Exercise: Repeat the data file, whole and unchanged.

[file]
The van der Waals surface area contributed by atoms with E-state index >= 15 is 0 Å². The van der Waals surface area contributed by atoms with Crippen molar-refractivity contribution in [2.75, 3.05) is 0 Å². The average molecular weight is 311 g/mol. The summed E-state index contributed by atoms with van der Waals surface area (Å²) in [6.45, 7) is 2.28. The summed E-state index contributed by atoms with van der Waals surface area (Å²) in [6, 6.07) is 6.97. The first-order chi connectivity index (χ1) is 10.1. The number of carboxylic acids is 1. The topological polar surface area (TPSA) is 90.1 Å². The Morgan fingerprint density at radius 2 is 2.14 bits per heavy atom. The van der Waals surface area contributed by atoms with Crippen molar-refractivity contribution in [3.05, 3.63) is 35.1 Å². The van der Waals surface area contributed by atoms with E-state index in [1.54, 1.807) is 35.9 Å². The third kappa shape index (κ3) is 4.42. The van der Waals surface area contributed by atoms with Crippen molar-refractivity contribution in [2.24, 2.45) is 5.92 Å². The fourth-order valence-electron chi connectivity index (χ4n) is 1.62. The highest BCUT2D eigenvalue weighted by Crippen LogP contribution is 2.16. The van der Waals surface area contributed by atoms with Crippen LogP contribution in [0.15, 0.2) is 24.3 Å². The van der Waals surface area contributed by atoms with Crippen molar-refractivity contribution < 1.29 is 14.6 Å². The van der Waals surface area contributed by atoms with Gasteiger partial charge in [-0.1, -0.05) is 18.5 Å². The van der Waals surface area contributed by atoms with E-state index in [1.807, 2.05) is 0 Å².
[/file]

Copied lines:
The van der Waals surface area contributed by atoms with E-state index >= 15 is 0 Å². The van der Waals surface area contributed by atoms with Crippen molar-refractivity contribution in [2.75, 3.05) is 0 Å². The average molecular weight is 311 g/mol. The summed E-state index contributed by atoms with van der Waals surface area (Å²) in [6.45, 7) is 2.28. The summed E-state index contributed by atoms with van der Waals surface area (Å²) in [6, 6.07) is 6.97. The first-order chi connectivity index (χ1) is 10.1. The number of carboxylic acids is 1. The topological polar surface area (TPSA) is 90.1 Å². The Morgan fingerprint density at radius 2 is 2.14 bits per heavy atom. The van der Waals surface area contributed by atoms with Crippen molar-refractivity contribution in [3.05, 3.63) is 35.1 Å². The van der Waals surface area contributed by atoms with E-state index in [1.54, 1.807) is 35.9 Å². The third kappa shape index (κ3) is 4.42. The van der Waals surface area contributed by atoms with Crippen molar-refractivity contribution in [2.24, 2.45) is 5.92 Å². The fourth-order valence-electron chi connectivity index (χ4n) is 1.62. The highest BCUT2D eigenvalue weighted by Crippen LogP contribution is 2.16. The van der Waals surface area contributed by atoms with Crippen LogP contribution in [0.15, 0.2) is 24.3 Å². The van der Waals surface area contributed by atoms with Crippen molar-refractivity contribution < 1.29 is 14.6 Å². The van der Waals surface area contributed by atoms with Gasteiger partial charge in [-0.1, -0.05) is 18.5 Å². The van der Waals surface area contributed by atoms with E-state index in [1.807, 2.05) is 0 Å².